Cookie Injection

Introduction

 
In this article, we are going to learn about Cookie or HTTP injection. It is known by different names such as web cookie or browser cookie. Before we get into the subject matter I want to make something clear, there is no such thing as a bad cookie.
 
So to get us on the way let us first talk about a cookie.
 

What is a cookie?

 
Most generally if you have used a login form or any form of registration online before, you must remember this link that reads 'Remember me' or anything similar. What this link does is very simple, it sends state information to a user's browser and for the browser to return the state information to the origin site. State information may be used for authentication, identification of a user session, user's preferences, shopping cart, or anything thing else the website may require.
 
However, users must know that this little piece of information may be used to be unsuspected attackers as spyware to track user's browsing activities with intentions to access the victim's web account.
 

How does it work?

 
In most cases if you are a frequentweb user you might remember ticking a checkbox that reads,
 
 "Remember me on this computer,"
 
So what happens behind the scene is that the website will generate a cookie that will store all the information that you will have supplied, it will be stored in that cookie such that the next time you log in you will not need to supply that information again. This may include username, password, or user preferences. So the next time you log in you will not be required to supply this information again because it has been stored in a 'Cookie'.
 
Cookies are not malicious in any way and they are not software, they cannot install malware on the host computer and cannot be a virus. However, they can be used by attackers as spyware to track users’ activities which is a cause for concern. Cookies can also be stolen by hackers to have access to a victim's account.
 
If you visit most web pages today they will give you a notification to 'Allow' or 'Disallow' cookies.
 
The following is a Google Chrome snippet on how to manage cookies,
 
Clear all cookies
 
If you remove cookies, you'll be signed out of websites and your saved preferences could be deleted.
  1. On your computer, open Chrome.
  2. At the top right, click More Settings.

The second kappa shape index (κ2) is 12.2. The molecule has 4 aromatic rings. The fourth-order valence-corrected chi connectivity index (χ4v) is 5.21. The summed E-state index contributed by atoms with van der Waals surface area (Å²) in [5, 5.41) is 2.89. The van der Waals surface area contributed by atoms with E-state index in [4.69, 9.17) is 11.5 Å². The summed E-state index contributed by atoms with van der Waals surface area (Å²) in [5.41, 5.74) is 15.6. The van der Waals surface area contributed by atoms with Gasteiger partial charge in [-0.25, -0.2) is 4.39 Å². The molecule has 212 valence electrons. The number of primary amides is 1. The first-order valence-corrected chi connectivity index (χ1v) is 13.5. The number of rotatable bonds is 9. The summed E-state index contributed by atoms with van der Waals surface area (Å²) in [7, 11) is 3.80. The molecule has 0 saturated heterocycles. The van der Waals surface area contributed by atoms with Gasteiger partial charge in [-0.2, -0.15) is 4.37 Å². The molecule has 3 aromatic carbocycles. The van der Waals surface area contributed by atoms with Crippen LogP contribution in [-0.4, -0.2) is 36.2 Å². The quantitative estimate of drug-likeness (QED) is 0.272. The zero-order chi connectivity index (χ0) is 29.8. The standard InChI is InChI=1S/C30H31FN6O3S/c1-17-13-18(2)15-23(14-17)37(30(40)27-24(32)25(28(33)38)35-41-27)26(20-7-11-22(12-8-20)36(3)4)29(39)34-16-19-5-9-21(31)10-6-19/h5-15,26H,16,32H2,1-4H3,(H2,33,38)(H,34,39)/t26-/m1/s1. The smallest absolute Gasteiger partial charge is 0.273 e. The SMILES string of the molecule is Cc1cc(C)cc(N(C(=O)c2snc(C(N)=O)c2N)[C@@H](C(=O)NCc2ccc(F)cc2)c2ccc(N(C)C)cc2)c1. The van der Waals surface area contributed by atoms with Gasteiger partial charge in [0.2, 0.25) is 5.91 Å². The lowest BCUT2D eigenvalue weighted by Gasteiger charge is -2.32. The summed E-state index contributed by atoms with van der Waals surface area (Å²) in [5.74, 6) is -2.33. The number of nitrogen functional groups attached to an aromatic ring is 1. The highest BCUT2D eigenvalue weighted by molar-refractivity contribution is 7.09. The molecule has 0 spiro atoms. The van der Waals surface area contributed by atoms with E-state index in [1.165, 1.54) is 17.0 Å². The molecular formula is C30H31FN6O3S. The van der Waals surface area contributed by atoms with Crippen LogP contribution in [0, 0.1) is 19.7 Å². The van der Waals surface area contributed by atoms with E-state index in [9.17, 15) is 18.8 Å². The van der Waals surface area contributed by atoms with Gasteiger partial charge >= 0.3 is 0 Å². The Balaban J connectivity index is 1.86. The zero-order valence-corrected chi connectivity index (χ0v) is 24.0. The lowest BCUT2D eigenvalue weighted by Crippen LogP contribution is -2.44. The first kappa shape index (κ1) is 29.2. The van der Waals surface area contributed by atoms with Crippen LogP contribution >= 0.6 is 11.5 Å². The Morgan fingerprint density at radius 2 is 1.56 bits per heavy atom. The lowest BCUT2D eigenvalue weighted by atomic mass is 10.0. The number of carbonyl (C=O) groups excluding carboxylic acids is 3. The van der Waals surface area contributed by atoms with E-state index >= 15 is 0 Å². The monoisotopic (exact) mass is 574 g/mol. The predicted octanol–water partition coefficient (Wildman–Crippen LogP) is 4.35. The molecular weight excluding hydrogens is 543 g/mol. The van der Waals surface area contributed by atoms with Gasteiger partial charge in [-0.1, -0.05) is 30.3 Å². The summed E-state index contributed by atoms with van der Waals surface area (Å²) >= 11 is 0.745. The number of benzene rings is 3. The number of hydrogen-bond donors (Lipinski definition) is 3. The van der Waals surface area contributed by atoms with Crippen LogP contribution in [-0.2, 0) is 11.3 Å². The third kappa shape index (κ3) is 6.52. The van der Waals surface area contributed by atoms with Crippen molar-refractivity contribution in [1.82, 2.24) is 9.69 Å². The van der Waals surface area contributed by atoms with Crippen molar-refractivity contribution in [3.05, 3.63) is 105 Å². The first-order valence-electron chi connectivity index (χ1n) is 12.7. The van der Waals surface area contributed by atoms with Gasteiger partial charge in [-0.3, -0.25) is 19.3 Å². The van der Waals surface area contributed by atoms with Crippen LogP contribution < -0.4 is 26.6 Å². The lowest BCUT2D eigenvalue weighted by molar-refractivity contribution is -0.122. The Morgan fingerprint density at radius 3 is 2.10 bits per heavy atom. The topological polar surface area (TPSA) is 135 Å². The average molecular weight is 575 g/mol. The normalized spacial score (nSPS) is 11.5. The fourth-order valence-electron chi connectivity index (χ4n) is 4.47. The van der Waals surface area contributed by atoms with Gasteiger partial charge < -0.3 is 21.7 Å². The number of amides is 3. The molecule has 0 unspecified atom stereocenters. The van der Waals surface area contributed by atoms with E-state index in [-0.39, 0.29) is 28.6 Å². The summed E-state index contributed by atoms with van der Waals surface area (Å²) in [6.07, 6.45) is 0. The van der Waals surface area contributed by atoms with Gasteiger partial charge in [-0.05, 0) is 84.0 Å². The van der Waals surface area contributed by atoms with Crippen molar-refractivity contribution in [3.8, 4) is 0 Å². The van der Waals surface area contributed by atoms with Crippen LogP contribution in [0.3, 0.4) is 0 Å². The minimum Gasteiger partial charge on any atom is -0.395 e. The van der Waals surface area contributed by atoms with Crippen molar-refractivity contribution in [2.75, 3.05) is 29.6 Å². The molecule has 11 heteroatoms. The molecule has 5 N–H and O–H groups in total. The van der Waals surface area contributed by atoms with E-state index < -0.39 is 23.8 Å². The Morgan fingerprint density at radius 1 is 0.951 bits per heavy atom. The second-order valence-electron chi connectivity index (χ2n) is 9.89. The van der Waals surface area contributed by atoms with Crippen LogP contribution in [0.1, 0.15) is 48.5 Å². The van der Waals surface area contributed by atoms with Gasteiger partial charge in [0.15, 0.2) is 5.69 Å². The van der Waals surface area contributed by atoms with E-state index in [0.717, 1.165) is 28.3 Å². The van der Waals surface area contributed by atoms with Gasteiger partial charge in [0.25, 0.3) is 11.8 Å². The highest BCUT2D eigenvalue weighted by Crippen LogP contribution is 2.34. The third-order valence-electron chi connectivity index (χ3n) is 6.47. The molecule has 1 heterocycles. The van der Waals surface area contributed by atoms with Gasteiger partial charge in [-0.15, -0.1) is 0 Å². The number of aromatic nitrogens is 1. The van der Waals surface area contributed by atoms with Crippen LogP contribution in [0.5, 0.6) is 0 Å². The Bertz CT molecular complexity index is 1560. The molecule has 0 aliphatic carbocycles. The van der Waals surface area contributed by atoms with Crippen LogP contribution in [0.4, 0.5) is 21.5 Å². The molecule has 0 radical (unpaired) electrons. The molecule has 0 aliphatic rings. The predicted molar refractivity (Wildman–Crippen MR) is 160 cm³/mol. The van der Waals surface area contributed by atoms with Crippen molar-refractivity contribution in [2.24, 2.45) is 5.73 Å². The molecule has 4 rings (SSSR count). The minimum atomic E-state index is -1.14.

3. Under "Privacy and security," click Cookies and other site data.
  4. Click See all cookies and site data Remove all.
  5. Confirm by clicking Clear all.
From the above information, we learn that cookies are stored by browsers and now let us look at how they can be used maliciously to attack the user.
 
Cookie Injection
 
Cookie variables can be used to attack users on the web. Attackers may need to access a user's account and they may use cookies to achieve their goals. Cookies in the first place are not meant to be handled as user input. On the other hand, cookies may contain data that is encoded in hexadecimal, hashes, serialization information, or plain data. In the following example, we will use SQL commands to inject the cookies.
  1. function is_employee($employee) {  
  2.     global $prefix, $db, $employee_prefix;  
  3.     if (!is_array($employee)) {  
  4.         $employee = base64_decode($employee);  
  5.         $employee = explode(“: ”, $employee);  
  6.         $employeeid = “$user[0]”;  
  7.         $passwd = “$employee[2]”;  
  8.     } else {  
  9.         $employeeid = “$employee[0]”;  
  10.         $passwd = “$user[2]”;  
  11.     }  
  12.     if ($employeeid != “”AND $passwd != “”) {  
  13.         $sql = “SELECT employee_password FROM“.$employee_prefix.”_employee WHERE employee_id = ’$employeeid '”;  
  14.         $result = $db - > sql_query($sql);  
  15.         $row = $db - > sql_fetchrow($result);  
  16.         $passwd = $row[employee_password];  
  17.         if ($pass == $passwd && $pass != “”) {  
  18.             return 1;  
  19.         }  
  20.     }  
  21.     return 0;  
  22. }  
The above code contains an unknown field and a password. Using a cookie abcde ‘Union Select’ pwd ‘:: pwd in base64 becomes:
  1. SELECT employee_password FROM company_employees WHERE employee_id='abcde' UNION SELECT 'pwd'  
The query will let the attacker use the provided password and it becomes an unauthorized entry into a system. Given that many HTTP interceptors can be used before this is sent to the server, the attacker may add his malicious SQL statement in the cookie filed. In this case, the attacker cannot use special characters but they certainly make use of the HTTP Get/Post SQL injection to get the password from the website or web application, everything the attacker has to use has to be URL encoded.
 

Conclusion

 
Just like any form of injection cookie variables need to be validated before being used in SQL queries. Once they are used without proper validation this can cause a lot of damage to unsuspecting users and may result in loss of integrity and confidentiality.